“When I found out my son was addicted to drugs, I blamed myself. Instead of doing what was best for him, I got into the habit of fixing his messes”
“Rehab was great, but I knew I’d have to go back to my family afterwards. And boy was my family dysfunctional!”
Family therapy is an integral part of addiction treatment. Almost every addict’s family has some level of dysfunction. In some cases, the dysfunction contributed to the person developing an addiction. In others, the dysfunction came about because of the person’s addiction.
But why are the families of addicts so often dysfunctional? And how does family therapy help?
Here is everything you need to know about family therapy in addiction recovery.
Why is addiction a family disease?
We often refer to addiction as a family disease. This is because the dysfunction of an addict’s family, whether it led to the addiction or was caused by the addiction, becomes an integral part of the problem.
Addiction pulls the entire family into its orbit, until no member is unaffected. The family system begins to work in such a way that it bolsters the addiction, making individual recovery incredibly difficult.
In a dysfunctional family with addiction at its core, every member of the family takes on a specific role.
Family roles in an addict’s behavior
There are a number of different roles family members may take on.
A parent or sibling may create a fugitive/detective relationship with the addict. They are constantly on the lookout for addictive behavior, and the more they interrogate, the more the individual feels and acts like a fugitive. The trust deficit only increases, and honesty becomes the exception rather than the norm.
Another family member may enable the addiction. They cover up for the addict’s behavior in a misguided attempt to help them. They may even help the person acquire substances out of concern for their health in the face of withdrawals. The relationship becomes unwittingly manipulative from both sides. When there is an enabler in the family, the addict has a more difficult time resisting cravings.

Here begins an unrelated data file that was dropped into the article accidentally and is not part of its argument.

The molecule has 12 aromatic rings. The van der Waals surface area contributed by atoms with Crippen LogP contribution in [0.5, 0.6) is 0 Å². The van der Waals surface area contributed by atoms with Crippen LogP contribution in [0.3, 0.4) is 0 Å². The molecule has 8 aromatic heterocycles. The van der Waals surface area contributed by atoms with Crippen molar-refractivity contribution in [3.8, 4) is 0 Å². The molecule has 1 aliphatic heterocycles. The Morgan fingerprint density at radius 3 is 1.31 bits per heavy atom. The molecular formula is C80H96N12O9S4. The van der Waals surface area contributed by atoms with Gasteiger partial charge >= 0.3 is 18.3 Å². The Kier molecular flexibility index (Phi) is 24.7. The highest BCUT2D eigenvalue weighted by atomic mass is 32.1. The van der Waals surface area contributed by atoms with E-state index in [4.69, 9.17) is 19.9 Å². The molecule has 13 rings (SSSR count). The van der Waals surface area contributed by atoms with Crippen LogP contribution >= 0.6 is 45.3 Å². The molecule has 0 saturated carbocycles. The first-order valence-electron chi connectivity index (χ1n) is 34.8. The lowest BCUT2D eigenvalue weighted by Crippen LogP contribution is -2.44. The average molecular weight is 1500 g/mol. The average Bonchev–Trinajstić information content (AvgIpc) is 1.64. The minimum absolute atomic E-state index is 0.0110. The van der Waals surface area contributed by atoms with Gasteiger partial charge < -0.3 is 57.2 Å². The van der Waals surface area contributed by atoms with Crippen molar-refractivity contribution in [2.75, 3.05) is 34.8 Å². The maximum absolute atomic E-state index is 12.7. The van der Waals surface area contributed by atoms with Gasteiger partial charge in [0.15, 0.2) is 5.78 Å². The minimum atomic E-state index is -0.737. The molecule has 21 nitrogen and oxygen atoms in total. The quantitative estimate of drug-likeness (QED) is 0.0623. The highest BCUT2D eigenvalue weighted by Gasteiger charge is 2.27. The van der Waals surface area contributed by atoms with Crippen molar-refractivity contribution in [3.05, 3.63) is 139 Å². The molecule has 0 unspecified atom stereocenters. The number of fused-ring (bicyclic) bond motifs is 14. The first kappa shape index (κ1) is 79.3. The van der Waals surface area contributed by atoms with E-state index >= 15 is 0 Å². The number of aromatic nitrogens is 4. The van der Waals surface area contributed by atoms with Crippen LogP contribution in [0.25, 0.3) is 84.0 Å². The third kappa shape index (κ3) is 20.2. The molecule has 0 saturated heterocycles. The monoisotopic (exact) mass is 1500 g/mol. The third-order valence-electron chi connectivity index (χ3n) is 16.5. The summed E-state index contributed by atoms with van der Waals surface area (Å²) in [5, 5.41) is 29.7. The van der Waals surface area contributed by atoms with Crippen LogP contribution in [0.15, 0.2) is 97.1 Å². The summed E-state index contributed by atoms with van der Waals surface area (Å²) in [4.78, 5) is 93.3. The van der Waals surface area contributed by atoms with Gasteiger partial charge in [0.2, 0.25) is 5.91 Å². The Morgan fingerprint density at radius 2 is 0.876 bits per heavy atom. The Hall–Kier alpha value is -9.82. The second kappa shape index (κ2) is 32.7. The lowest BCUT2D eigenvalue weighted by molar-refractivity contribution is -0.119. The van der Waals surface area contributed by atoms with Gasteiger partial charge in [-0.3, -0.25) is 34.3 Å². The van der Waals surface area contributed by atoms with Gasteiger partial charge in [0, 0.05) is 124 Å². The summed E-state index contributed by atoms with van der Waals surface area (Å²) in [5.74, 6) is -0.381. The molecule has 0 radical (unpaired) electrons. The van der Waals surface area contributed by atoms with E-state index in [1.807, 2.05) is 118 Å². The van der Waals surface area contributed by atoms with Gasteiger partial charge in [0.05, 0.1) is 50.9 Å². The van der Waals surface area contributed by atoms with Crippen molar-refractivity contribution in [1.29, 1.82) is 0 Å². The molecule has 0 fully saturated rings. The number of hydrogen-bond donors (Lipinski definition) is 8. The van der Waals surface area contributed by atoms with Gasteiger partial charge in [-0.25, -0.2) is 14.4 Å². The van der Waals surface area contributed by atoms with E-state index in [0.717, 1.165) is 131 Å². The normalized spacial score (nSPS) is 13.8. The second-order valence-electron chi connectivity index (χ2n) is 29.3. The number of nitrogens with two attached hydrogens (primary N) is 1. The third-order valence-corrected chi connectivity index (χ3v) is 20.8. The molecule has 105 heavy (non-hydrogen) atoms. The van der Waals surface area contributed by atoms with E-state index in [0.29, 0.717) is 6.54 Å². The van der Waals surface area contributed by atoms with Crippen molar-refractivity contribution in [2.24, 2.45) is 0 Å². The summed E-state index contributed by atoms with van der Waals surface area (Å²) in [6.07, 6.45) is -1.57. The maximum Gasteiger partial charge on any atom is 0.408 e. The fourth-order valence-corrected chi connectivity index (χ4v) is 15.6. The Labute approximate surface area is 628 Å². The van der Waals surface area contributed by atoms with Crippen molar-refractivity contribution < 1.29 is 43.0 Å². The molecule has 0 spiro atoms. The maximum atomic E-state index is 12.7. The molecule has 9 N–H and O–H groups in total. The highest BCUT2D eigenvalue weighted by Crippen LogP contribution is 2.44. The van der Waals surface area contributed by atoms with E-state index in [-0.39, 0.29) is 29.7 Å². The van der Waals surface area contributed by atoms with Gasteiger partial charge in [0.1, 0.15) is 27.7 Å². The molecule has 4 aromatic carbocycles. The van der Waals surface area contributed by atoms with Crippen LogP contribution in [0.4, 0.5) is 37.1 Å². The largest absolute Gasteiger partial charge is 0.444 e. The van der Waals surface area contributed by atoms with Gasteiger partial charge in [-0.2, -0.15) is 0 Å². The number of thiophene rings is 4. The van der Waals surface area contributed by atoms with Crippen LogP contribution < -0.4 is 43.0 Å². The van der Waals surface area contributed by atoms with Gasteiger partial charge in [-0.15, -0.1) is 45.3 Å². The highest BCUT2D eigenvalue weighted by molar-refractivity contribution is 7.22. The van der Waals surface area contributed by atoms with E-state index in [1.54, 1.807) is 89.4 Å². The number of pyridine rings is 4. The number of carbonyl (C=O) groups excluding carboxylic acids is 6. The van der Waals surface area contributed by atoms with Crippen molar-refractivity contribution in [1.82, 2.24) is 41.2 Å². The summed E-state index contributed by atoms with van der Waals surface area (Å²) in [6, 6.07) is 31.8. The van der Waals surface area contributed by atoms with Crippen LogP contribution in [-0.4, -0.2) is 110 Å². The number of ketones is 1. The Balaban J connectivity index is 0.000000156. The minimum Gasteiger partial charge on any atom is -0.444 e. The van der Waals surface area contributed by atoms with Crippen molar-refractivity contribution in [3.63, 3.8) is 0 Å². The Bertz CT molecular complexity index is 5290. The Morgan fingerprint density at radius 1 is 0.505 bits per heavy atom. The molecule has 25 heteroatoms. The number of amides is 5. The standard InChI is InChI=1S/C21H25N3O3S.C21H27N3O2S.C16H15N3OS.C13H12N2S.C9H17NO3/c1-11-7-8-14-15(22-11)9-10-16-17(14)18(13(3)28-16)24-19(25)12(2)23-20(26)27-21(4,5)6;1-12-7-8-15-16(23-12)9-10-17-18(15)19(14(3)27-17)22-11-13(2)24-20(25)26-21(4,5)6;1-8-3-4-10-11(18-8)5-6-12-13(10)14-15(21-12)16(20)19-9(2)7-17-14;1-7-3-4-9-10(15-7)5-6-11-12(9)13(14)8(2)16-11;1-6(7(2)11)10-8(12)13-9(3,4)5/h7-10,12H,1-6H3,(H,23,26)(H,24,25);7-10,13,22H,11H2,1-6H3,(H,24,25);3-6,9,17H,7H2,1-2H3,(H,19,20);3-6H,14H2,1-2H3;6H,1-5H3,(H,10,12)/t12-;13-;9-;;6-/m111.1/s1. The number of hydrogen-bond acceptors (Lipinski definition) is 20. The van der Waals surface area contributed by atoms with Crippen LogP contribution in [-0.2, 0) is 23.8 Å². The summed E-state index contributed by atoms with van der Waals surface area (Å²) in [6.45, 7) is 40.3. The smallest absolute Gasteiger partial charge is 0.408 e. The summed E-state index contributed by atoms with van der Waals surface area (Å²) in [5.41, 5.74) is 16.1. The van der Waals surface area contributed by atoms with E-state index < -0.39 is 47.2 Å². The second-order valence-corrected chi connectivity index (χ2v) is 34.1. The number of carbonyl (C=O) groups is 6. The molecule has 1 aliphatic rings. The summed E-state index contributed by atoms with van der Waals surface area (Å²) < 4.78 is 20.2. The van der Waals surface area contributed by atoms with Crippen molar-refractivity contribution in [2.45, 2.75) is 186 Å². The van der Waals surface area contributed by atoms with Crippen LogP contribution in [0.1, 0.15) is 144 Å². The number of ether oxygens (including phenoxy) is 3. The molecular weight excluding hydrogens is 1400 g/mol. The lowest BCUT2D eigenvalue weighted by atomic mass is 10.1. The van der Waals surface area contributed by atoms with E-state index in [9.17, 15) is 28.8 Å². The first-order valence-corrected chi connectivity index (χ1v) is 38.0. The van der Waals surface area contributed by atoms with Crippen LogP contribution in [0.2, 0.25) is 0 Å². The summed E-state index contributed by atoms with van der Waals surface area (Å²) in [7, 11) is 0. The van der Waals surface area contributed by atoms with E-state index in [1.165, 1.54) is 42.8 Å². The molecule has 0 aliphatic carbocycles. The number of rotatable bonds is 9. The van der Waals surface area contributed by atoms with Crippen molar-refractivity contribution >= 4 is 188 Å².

Codependency is also incredibly common in an addict’s family system. In a codependent relationship, two people rely on each other to fulfil some sort of need. This need is generally emotional but can be physical. For example, the addict may rely on a family member to take care of their needs, such as sustenance and health care. The family member, on the other hand, relies on the addict for validation in their role as the caregiver.
All of these roles can only continue to exist if the addictive behaviors continue. Therefore, a person returning to the family system after rehab may find that their family is unknowingly pushing them back towards addictive behaviors such as distrust, helplessness, and self-destruction.
A volatile environment
Families are impacted by the addiction in other ways, too. The addiction of a family member often makes the home environment feel unsafe. Their behavior is erratic and they may leave substances where another family member (including a child) may find them. They may also bring other addicts or dealers into the home.
Furthermore, the volatility in the home environment also leads to a lack of proper boundaries. Addicted parents do not provide a proper sense of discipline or structure. Family members get overly involved in each other’s business. Dishonesty becomes the norm.
Family members may also experience negative emotions such as anxiety, resentment, guilt, and anger. Children are particularly susceptible, and may start struggling in school and in social situations.
How does family therapy deal with the dysfunction in the family of an addict?
Learning new relational behaviors
In family therapy, the therapist analyses the dysfunctional attributes of the family system. They identify the different roles each member takes on, as well as the dysfunction this is causing in the home.